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Frank Thomas remembers Auburn on way to Hall of Fame

July 26, 2014

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Frank Thomas sports an Auburn cap during a Saturday press conference on a Hall of Fame weekend

By Charles Goldberg

COOPERSTOWN, N.Y.  Frank Thomas is four minutes over. He knows it, too. He knows that his Baseball Hall of Fame acceptance speech is supposed to be no longer than 10 minutes, knows it's 14 and he's just about given up trying to cut it. 

There will be too many people to thank Sunday, especially since he'll be recognized as one of baseball's all-time greats after a 19-year big league career that featured a .301 batting average and 521 home runs; especially since he'll remember his late dad, Frank Sr., from Columbus, Ga.; and because he'll recall his coaches and friends at Auburn University. 

"The Hall of Fame has said it is a solid speech and they don't want me to leave anything out," Thomas said Saturday.

If Frank Thomas is thanking, he's thanking Auburn on Sunday at the Hall of Fame induction ceremony. He hinted Saturday there may be a "War Eagle" in his speech. He happily slipped on an Auburn cap during a Saturday press conference, and happily talked about his two college coaches  Pat Dye in football and Hal Baird in baseball. 

He thought about what it all meant, too, being the first person to have played in the SEC to make baseball's Hall of Fame. 

"When I heard that a couple of months ago I was really shocked," Thomas said. "So many great players have come out of that conference. To be the first is special because it's an unbelievable conference in all sports. I'm glad to be the first one to get in the door."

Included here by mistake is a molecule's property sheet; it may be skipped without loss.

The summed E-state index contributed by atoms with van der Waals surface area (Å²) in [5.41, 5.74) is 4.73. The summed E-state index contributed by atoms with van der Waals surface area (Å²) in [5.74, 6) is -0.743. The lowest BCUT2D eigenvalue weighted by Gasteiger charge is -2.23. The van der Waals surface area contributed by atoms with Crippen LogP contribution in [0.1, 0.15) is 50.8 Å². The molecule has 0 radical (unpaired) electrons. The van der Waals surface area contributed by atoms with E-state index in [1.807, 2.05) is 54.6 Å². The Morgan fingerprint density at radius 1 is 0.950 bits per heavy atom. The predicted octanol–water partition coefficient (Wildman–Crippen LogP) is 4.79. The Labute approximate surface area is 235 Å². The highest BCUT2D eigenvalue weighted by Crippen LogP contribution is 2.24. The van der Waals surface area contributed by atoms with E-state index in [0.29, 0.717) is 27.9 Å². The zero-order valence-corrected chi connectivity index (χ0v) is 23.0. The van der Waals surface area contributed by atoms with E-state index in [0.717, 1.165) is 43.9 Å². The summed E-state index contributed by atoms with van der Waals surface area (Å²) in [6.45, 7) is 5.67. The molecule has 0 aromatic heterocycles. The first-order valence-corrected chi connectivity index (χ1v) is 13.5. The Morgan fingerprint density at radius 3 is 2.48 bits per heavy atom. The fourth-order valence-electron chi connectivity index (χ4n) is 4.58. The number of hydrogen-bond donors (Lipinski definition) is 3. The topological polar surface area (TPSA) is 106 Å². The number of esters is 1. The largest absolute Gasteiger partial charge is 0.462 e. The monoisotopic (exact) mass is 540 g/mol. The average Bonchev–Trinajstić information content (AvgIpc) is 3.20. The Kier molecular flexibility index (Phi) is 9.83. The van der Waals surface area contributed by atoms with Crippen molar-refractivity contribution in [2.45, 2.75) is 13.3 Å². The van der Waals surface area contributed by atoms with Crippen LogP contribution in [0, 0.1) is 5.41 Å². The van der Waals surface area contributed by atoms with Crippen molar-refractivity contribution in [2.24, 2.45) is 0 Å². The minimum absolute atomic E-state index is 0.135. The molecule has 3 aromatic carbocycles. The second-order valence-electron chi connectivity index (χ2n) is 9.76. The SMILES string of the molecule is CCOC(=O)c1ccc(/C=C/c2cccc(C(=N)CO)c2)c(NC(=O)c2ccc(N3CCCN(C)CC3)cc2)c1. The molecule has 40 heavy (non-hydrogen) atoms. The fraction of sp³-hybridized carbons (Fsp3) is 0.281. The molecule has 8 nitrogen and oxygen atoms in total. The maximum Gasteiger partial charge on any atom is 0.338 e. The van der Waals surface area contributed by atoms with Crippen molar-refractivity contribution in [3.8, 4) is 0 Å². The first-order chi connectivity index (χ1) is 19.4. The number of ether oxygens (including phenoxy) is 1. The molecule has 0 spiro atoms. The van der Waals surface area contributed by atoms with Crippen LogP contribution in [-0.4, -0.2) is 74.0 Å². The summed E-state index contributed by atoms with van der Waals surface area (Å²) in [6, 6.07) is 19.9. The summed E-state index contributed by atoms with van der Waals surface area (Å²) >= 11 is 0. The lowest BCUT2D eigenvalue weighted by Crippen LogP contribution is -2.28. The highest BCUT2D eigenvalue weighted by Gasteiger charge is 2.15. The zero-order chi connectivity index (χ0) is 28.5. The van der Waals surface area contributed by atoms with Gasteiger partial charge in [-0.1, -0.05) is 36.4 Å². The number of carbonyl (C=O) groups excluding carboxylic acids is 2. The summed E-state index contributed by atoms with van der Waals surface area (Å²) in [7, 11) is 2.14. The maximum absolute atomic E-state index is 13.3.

Frank Thomas can now remember that as baseball will remember Frank Thomas as a big man, as the Big Hurt. 

"A big guy who is going to hit for average and drive in runs," said Hall of Famer Dave Winfield. "That's why they called him the Big Hurt. He put a big hurt on a lot of people. He was a great player who had a great career." 

Hall of Famer George Brett told a similar story, saying he and Thomas had similar swings, but with a difference. 

"I was 6-foot, 200 pounds and Frank was 6-4 and 260; and I never lifted a weight in my life and he could lift the whole weight room if he wanted to," Brett said. 

His Auburn career started with -- yes, it's true -- football and Dye. He played as an Auburn tight end for a season, and then Dye made sure he was good enough for baseball. 

"Coach Dye was special. He really made this possible," Thomas said. "He signed me as a football player, but he told me you've got to earn your way to walk on to the baseball team. I made sure that I busted my butt as a freshman, and got to play that freshman year in football, and earned my way to walk onto the baseball team." 

Think about it. The deal was Frank Thomas had to earn the right to walk on to the baseball team. 

"The first couple of days I was there he wanted to make sure I had baseball talent. He watched me for two days, and I remember looking back at him." 

Dye waved Thomas on  to a Hall of Fame career. 

"My sophomore year he came and told me, 'It's amazing what you did on the baseball field last year. You might need to think about that as your future.' I said, 'Wait a minute. I signed with you to play football and  what are you telling me?  I'm not a good enough football player.' He said, 'No, I never said that. I think you'll be a very, very good football player, but you're not going to be that level that you are in baseball.' He really helped me that decision for me." 

Baird, the baseball coach, was happy to have Thomas on a full-time basis. The feeling was mutual, Thomas said. 

"He ran his program like the pros run their programs. He had that background of minor leagues and with the big leagues. That's the type of camps he ran," Thomas said. "He treated me like a pro. He taught me the pro way of baseball at Auburn."

Charles Goldberg is a Senior Writer at Follow him on Twitter:



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